You aren't going to find many laptops with a wider assortment of ports and connections than that of the Toshiba Qosmio G25-AV513. The left edge is home to a modem port, two USB 2.0 ports, a Wi-Fi on/off switch, an optical audio/headphone jack, and a microphone jack. The right edge has both PCI Express and PC Card slots, as well as a 3-in-1 media-card reader and a four-pin FireWire port. In addition to two more USB 2.0 ports, the back edge accommodates S-Video in and out, composite in, component out, Ethernet, and an input for a coaxial antenna (a.k.a. your cable TV wire). Our one beef is that the port labels are small and virtually invisible, blending in with the black plastic of the laptop's edge. The cool, state-of-the-art, slot-loading, double-layer, multiformat DVD drive needs no label, however, and it sits on the front edge.
The Qosmio G25-AV513's Media Center remote control provides a full complement of multimedia controls, though you need to connect the included IR receiver to the notebook before you can use it. We also received a very long USB 2.0 cable, a coaxial cable dongle, a set of composite cables, and a set of optical audio cables. The laptop comes preloaded with Microsoft Windows XP Media Center Edition 2005, as well as a nice package of software, including Nero and InterVideo WinDVD Creator 2.0 for disc burning, plus a number of system utilities.
Toshiba stuffed the Qosmio G25-AV513 full of high-end components to support its wide-ranging multimedia aspirations. Built on a blazing current-generation Pentium M processor running at 2.0GHz, our test unit was equipped with 1GB of 400MHz RAM; two 60GB hard drives, spinning at a brisk 5,400rpm; and Nvidia's midrange GeForce Go 6600 GPU with 128MB of dedicated memory. This strong lineup of parts proved powerful enough to give the Qosmio G25-AV513 a really good run in CNET Labs' benchmarks. It scored well ahead of the Sony VAIO VGN-A690 and the Dell Inspiron 9300 in our SysMark 2004 tests, coming in behind only the Pentium 4-fueled HP Pavilion zd8000.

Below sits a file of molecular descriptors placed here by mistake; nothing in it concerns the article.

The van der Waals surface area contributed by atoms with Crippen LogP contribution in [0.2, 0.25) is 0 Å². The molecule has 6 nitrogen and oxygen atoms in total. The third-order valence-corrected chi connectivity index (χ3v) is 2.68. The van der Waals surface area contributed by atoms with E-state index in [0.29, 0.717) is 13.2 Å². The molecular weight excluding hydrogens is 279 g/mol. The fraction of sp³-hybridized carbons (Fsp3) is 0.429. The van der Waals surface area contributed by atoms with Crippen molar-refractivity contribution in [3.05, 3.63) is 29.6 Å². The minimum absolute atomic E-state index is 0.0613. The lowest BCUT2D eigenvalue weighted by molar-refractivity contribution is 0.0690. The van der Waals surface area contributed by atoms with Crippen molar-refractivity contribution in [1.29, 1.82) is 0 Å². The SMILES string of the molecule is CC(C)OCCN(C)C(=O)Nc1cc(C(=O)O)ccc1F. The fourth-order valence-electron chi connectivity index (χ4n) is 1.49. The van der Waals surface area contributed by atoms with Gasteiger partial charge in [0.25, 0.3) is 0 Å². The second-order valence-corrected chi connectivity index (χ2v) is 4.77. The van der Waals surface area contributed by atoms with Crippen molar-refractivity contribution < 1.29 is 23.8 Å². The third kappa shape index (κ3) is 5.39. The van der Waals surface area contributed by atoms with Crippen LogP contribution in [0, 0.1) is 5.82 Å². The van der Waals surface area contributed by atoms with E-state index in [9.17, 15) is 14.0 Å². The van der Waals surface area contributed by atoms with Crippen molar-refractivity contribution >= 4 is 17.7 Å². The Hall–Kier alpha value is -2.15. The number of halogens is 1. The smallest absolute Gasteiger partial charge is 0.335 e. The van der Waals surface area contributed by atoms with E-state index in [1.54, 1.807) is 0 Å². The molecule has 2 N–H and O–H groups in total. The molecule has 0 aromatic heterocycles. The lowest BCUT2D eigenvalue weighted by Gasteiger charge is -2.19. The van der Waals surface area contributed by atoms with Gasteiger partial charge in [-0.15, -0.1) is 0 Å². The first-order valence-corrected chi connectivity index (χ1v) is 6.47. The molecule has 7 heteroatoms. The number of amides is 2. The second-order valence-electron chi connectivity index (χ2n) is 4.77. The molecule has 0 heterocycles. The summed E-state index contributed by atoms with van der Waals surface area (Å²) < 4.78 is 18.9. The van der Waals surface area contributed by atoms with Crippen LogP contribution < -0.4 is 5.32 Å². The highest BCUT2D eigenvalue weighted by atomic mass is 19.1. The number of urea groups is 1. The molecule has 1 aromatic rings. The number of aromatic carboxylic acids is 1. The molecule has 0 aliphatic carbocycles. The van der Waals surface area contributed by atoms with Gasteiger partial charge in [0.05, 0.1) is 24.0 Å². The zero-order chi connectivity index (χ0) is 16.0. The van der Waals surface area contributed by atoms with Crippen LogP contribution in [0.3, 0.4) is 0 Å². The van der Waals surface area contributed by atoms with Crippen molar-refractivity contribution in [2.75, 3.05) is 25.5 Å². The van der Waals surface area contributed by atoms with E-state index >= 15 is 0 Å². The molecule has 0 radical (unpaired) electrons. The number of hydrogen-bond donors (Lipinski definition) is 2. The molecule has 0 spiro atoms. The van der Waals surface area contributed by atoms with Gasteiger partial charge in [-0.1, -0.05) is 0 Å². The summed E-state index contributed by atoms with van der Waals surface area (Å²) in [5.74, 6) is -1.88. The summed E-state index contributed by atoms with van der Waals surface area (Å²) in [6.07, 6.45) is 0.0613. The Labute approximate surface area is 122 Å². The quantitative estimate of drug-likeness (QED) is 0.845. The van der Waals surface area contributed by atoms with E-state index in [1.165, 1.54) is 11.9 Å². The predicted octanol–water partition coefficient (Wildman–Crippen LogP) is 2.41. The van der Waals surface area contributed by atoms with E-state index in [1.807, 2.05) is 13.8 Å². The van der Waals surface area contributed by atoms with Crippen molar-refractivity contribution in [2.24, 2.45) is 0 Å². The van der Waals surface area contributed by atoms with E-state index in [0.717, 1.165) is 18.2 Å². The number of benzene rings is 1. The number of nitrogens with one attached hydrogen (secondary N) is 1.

The system also held its own in our gaming tests, beating all comers in our Unreal Tournament 2004 benchmarks and holding its own in our Half-Life 2 and Doom 3 tests. Though it lasted for only a scant 109 minutes in our battery-drain test, the Qosmio G25-AV513 turned in a 235 in our MobileMark 2002 test, even besting our top gaming machine: the Dell Inspiron XPS Gen 2. The moral of the story: the Qosmio G25 delivers enough power for virtually any task--from gaming to office productivity--but don't leave it unplugged for long.
Toshiba backs its laptops with an industry-standard one-year limited parts-and-labor warranty, onsite support, and 24/7 toll-free phone support for the life of the warranty--not the life of the product. Though specific information pertaining to the Qosmio G25-AV513 was not available at the time of this writing, Toshiba's support Web site is industrial strength and very well organized. It features sections for driver downloads, tech support, warranty and service, and interactive support. Toshiba preloads the Qosmio's hard drive with a whole bunch of service and support utilities, and the system comes with both a helpful orientation flyer and a complete, but not overwhelming, printed resource guide.
|BAPCo SysMark 2004 rating||SysMark 2004 Internet content creation||SysMark 2004 office productivity|
|Atari Games/Epic Game's Unreal Tournament 2004|